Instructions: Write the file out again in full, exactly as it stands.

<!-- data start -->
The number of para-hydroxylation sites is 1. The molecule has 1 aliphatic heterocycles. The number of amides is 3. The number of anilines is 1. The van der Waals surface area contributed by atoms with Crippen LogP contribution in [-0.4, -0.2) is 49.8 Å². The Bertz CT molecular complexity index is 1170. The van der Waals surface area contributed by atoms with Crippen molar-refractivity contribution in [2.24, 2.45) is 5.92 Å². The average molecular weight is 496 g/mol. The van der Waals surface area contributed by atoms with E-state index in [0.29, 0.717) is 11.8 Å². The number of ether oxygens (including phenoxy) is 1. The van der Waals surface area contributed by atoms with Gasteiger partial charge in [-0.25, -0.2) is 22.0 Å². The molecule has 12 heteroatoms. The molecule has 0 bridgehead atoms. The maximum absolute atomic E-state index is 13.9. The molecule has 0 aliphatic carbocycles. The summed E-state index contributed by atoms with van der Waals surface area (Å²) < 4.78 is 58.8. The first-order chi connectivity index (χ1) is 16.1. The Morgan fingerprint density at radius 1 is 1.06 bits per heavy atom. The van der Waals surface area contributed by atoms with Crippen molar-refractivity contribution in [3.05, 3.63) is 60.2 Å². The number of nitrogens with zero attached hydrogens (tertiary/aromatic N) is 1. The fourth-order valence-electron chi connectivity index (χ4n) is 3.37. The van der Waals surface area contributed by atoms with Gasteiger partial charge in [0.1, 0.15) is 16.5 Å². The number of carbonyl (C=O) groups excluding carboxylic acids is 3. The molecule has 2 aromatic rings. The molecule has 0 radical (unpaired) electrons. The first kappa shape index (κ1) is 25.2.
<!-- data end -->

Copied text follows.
The number of para-hydroxylation sites is 1. The molecule has 1 aliphatic heterocycles. The number of amides is 3. The number of anilines is 1. The van der Waals surface area contributed by atoms with Crippen LogP contribution in [-0.4, -0.2) is 49.8 Å². The Bertz CT molecular complexity index is 1170. The van der Waals surface area contributed by atoms with Crippen molar-refractivity contribution in [2.24, 2.45) is 5.92 Å². The average molecular weight is 496 g/mol. The van der Waals surface area contributed by atoms with E-state index in [0.29, 0.717) is 11.8 Å². The number of ether oxygens (including phenoxy) is 1. The van der Waals surface area contributed by atoms with Gasteiger partial charge in [-0.25, -0.2) is 22.0 Å². The molecule has 12 heteroatoms. The molecule has 0 bridgehead atoms. The maximum absolute atomic E-state index is 13.9. The molecule has 0 aliphatic carbocycles. The summed E-state index contributed by atoms with van der Waals surface area (Å²) < 4.78 is 58.8. The first-order chi connectivity index (χ1) is 16.1. The Morgan fingerprint density at radius 1 is 1.06 bits per heavy atom. The van der Waals surface area contributed by atoms with Crippen molar-refractivity contribution in [3.05, 3.63) is 60.2 Å². The number of nitrogens with zero attached hydrogens (tertiary/aromatic N) is 1. The fourth-order valence-electron chi connectivity index (χ4n) is 3.37. The van der Waals surface area contributed by atoms with Gasteiger partial charge in [0.1, 0.15) is 16.5 Å². The number of carbonyl (C=O) groups excluding carboxylic acids is 3. The molecule has 2 aromatic rings. The molecule has 0 radical (unpaired) electrons. The first kappa shape index (κ1) is 25.2.